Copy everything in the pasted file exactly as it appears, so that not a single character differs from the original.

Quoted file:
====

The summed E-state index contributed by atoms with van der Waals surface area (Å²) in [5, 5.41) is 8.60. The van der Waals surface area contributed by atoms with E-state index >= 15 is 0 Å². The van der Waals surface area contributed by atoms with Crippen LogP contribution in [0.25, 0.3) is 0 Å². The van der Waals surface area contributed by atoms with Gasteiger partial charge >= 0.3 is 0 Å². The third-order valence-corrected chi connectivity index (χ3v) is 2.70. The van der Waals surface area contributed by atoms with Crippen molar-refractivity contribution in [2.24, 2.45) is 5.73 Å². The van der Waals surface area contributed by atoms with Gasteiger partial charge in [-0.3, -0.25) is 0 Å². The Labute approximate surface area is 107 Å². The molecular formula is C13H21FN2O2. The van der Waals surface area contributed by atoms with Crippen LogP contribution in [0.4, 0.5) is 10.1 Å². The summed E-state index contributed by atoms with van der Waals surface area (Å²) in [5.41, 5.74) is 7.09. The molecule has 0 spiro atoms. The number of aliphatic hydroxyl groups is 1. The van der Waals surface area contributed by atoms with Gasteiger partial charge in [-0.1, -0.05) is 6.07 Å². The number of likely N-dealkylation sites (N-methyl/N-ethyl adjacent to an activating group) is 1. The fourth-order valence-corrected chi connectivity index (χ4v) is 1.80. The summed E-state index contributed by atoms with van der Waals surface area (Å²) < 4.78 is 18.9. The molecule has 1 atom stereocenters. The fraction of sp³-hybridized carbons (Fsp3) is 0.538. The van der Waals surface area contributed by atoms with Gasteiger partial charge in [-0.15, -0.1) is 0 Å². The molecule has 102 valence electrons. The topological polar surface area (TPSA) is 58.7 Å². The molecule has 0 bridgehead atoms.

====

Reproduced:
The summed E-state index contributed by atoms with van der Waals surface area (Å²) in [5, 5.41) is 8.60. The van der Waals surface area contributed by atoms with E-state index >= 15 is 0 Å². The van der Waals surface area contributed by atoms with Crippen LogP contribution in [0.25, 0.3) is 0 Å². The van der Waals surface area contributed by atoms with Gasteiger partial charge >= 0.3 is 0 Å². The third-order valence-corrected chi connectivity index (χ3v) is 2.70. The van der Waals surface area contributed by atoms with Crippen molar-refractivity contribution in [2.24, 2.45) is 5.73 Å². The van der Waals surface area contributed by atoms with Gasteiger partial charge in [-0.3, -0.25) is 0 Å². The Labute approximate surface area is 107 Å². The molecular formula is C13H21FN2O2. The van der Waals surface area contributed by atoms with Crippen LogP contribution in [0.4, 0.5) is 10.1 Å². The summed E-state index contributed by atoms with van der Waals surface area (Å²) in [5.41, 5.74) is 7.09. The molecule has 0 spiro atoms. The number of aliphatic hydroxyl groups is 1. The van der Waals surface area contributed by atoms with Gasteiger partial charge in [-0.1, -0.05) is 6.07 Å². The number of likely N-dealkylation sites (N-methyl/N-ethyl adjacent to an activating group) is 1. The fourth-order valence-corrected chi connectivity index (χ4v) is 1.80. The summed E-state index contributed by atoms with van der Waals surface area (Å²) < 4.78 is 18.9. The molecule has 1 atom stereocenters. The fraction of sp³-hybridized carbons (Fsp3) is 0.538. The van der Waals surface area contributed by atoms with Gasteiger partial charge in [-0.15, -0.1) is 0 Å². The molecule has 102 valence electrons. The topological polar surface area (TPSA) is 58.7 Å². The molecule has 0 bridgehead atoms.